Allison And Yates Built A Winning Team
by Tom Jensen June 14, 2021
A shared belief in each other’s talents helped Robert Yates and Davey Allison build a powerhouse organization.
One of the common themes you’ll find in NASCAR is that successful people are drawn to each other. And when two or more successful people join forces, it often results in a team that reaches collective heights none of the individual participants could have achieved alone.
That’s especially true at the NASCAR Hall of Fame and it’s reflected in our current Great Hall exhibit, “A Legendary Decade: The First 50 Inductees.” In this exhibit each of the first 10 classes—from 2010 to 2019—is represented by a car used in the respective inductee’s original Hall of Honor exhibit.
For the Class of 2019, we chose Davey Allison’s Ford Thunderbird that he campaigned in 1989 for Robert Yates Racing.
Allison spent his first two full-time seasons in the premier series driving for Harry Ranier, winning two races in both 1987 and ’88. But when Ranier and partner J.T. Lundy decided to put his NASCAR team up for sale at the end of the 1988 season, Allison strongly encouraged the team’s engine builder, Hall of Famer Robert Yates (2018), to buy the operation, which he did.
Driving for Robert Yates Racing in 1989, Allison won races at his hometown track, Talladega Superspeedway, and over Fourth of July weekend at Daytona International Speedway. In addition, Allison claimed one pole, seven top-five and 13 top-10 finishes en route to an 11th-place points finish in the team’s first season of NASCAR premier series competition.
That the combination of Allison and Yates won multiple races in its first season spoke volumes about how well the two worked together and how each pushed the other to achieve greatness.
“Davey had an enormous amount of respect for Robert,” said Liz Allison, Davey’s widow. “And he was very loyal to Robert. I think he felt like Robert had put himself out on the line so much to buy that team, personally and professionally. Davey really recognized that and appreciated that.”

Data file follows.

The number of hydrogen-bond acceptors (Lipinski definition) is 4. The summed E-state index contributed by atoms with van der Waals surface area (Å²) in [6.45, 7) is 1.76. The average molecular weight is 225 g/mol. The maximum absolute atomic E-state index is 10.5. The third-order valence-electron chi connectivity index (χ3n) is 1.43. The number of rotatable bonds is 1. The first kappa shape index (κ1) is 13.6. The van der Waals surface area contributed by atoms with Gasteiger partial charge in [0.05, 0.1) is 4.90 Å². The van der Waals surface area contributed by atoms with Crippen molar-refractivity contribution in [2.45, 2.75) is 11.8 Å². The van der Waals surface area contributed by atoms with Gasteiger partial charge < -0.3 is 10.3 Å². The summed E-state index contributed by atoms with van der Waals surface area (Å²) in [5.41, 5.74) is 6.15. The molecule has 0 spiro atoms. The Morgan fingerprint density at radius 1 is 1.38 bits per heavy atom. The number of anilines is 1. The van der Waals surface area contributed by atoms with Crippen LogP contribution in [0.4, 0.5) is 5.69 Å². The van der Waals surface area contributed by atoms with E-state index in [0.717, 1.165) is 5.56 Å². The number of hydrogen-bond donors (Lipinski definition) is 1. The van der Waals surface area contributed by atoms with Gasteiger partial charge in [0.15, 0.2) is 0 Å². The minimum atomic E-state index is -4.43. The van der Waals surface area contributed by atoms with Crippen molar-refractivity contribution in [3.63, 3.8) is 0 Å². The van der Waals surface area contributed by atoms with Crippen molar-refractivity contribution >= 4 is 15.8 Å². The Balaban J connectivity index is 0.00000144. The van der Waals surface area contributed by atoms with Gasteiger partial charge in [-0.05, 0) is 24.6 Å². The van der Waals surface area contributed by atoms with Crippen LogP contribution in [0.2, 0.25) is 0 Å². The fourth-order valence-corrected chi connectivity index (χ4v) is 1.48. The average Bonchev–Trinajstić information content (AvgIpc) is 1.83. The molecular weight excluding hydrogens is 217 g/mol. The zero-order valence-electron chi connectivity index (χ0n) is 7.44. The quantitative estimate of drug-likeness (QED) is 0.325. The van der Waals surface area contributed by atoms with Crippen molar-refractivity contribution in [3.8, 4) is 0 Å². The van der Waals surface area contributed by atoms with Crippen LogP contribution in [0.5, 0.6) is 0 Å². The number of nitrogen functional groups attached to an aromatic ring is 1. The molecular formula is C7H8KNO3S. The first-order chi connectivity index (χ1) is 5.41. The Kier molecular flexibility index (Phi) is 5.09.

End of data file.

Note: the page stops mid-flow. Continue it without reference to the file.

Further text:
Davey had an enormous amount of respect for Robert. And he was very loyal to Robert.
— Liz Allison
“Davey was like a second son to my dad,” said Doug Yates, Robert’s son, who is now CEO of Roush Yates Engines. “But he was also a huge influence for my dad. When Harry Ranier and J.T. Lundy were going to get out of racing, Davey told my dad, ‘Robert, you can do this. You deserve it. You’re ready for it. And if you buy this team, I will never leave you.’ And Davey shook my dad’s hand, and that’s all it took.”
Like Doug, Davey was the son of a Hall of Famer, in his case Bobby Allison (2011). Growing up in racing families influenced them both.
“The things I remember about Davey: First, he had a great dad, a champion and a competitor,” said Doug Yates. “He always wanted to make his dad proud. Similar to me, he wanted to make sure he took it further than his dad did. He wanted to make the family name proud, so he had that drive and determination. He just had a grit and determination and toughness like I’ve never seen.”
Davey was like a second son to my dad.
— Doug Yates
Although Allison’s promising career was cut short by a fatal helicopter crash in 1993, he already had posted very impressive numbers, winning 19 premier series races at 11 different tracks. Allison won 10 percent of his starts for his career and finished in the top five in more than a third of his starts.
He also won a number of NASCAR majors, including the Daytona 500, Winston 500, Coca-Cola 600 and the NASCAR All-Star Race. Add it all up, and it’s a Hall of Fame career.
“I don't want to be as good as my father,” Davey once said. “I want to be as good as Davey Allison can be. Whether that's better than him or not as good doesn't matter.”